"Islamic State threatened us - and they took my brother"In an camp for Internally Displaced Persons (IDPs) not far from Mosul, Zeinab* sits with her five children. They fled the so-called Islamic State four months ago, after the group had taken her 20-year-old brother. The family has not seen him since.
Zeinab and her five children live in a small tent in Debaga camp in Northern Iraq, not far from the city of Mosul, where fighting to re-capture the city from the Islamic State are ongoing. Zeinab and her family lived one and a half year under the control of the so-called Islamic State, but they managed to flee four months ago.
"We fled because Daesh (Arabic word for the so-called Islamic State, ed.) continued to threaten us. One day they came and took my little brother who is only 20 years old and we haven't seen nor heard from him since. Daesh said they would come back the day after to punish us, and therefore we decided to flee. It took us many hours on foot before we ended up here in camp," Zeinab explains.
Zeinab's husband has been enrolled in the Iraqi army and is now fighting against Islamic State. Previously, he lived with them in the camp, but now he is at the front line. Zeinab and her family is very happy to have ended up in safety.
"We are very happy with life in the camp. There is no longer a threat from Daesh, and organizations like the Danish Refugee Council assists us. My children can not go to school and this makes me sad but we hope that we soon can return to our village," Zeinab says.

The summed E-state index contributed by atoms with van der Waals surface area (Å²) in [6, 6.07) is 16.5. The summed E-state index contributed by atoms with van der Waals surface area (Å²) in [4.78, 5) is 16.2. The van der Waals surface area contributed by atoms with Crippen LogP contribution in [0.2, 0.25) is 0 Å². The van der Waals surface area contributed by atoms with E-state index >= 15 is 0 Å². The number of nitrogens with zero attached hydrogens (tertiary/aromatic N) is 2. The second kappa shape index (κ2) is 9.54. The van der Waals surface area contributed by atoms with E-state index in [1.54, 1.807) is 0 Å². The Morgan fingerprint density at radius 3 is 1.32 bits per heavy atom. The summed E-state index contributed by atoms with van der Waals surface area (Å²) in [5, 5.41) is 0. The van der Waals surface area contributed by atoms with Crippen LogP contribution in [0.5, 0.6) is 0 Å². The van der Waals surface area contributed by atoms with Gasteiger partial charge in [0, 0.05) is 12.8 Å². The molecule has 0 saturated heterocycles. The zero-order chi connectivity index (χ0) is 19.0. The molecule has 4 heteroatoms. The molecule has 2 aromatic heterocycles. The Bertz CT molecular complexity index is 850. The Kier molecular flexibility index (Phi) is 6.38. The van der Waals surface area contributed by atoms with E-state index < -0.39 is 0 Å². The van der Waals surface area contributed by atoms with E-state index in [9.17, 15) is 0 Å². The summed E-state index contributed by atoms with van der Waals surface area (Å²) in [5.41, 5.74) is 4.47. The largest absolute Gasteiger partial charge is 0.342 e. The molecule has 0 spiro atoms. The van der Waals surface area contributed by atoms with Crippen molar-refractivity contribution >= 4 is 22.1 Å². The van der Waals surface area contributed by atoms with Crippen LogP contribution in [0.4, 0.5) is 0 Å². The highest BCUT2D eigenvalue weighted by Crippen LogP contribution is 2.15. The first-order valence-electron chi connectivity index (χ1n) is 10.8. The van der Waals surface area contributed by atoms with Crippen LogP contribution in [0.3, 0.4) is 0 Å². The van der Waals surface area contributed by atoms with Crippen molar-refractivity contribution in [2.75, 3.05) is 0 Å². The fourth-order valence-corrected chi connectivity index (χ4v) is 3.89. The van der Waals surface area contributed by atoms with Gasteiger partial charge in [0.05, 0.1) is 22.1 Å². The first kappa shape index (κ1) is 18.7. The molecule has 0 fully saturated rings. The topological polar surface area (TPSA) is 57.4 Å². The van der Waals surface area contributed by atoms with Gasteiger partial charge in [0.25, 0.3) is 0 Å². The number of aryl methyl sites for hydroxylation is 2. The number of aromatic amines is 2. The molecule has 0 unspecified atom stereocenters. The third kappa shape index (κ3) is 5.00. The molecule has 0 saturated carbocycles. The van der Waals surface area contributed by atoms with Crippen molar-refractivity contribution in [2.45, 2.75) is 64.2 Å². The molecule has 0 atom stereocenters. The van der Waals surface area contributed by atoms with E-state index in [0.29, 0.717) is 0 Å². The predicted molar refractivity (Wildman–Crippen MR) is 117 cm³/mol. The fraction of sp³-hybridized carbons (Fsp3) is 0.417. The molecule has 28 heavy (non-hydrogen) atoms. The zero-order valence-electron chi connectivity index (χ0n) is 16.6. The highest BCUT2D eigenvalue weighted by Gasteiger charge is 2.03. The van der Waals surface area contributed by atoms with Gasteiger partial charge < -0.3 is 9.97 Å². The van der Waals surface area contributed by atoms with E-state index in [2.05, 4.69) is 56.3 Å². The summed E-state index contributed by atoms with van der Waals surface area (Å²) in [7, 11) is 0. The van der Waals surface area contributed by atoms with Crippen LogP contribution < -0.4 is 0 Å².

They still have family members in their village, Kharbata, and they tell them that the family's house was destroyed by the fighting, but the family members back in Kharbata have said that they have room for the family if they return. And the family has just received good news - but Zeinab repeatedly stresses that she must have clear security guarantees before she will take her children back.
"My dream is that one day we can return to Kharbata. We have in fact just heard that our village was liberated yesterday. However, we will not return until it is completely safe to return. When Daesh is no longer present and we do not risk that there are bombs or other unexploded ordnance from the fighting," Zeinab underlines.
The Danish Refugee Council is responsible for water and sanitation in Debaga camp, located south of Mosul. On this day Zeinab's family receive a hygiene kit from the Danish Refugee Council, while the organization's volunteers provide information on good hygiene in a difficult situation where diseases easily can evolve. A total of 20,000 IDPs live in Debaga - and the majority have come over the past two years from the areas around Mosul. The most recently arrived people have only been in Debaga a few days.
*Zeinab is not a her real name, due to her and the husband's safety. For the same reason, it is not her in the picture, but her mother in law, who also lives in the camp.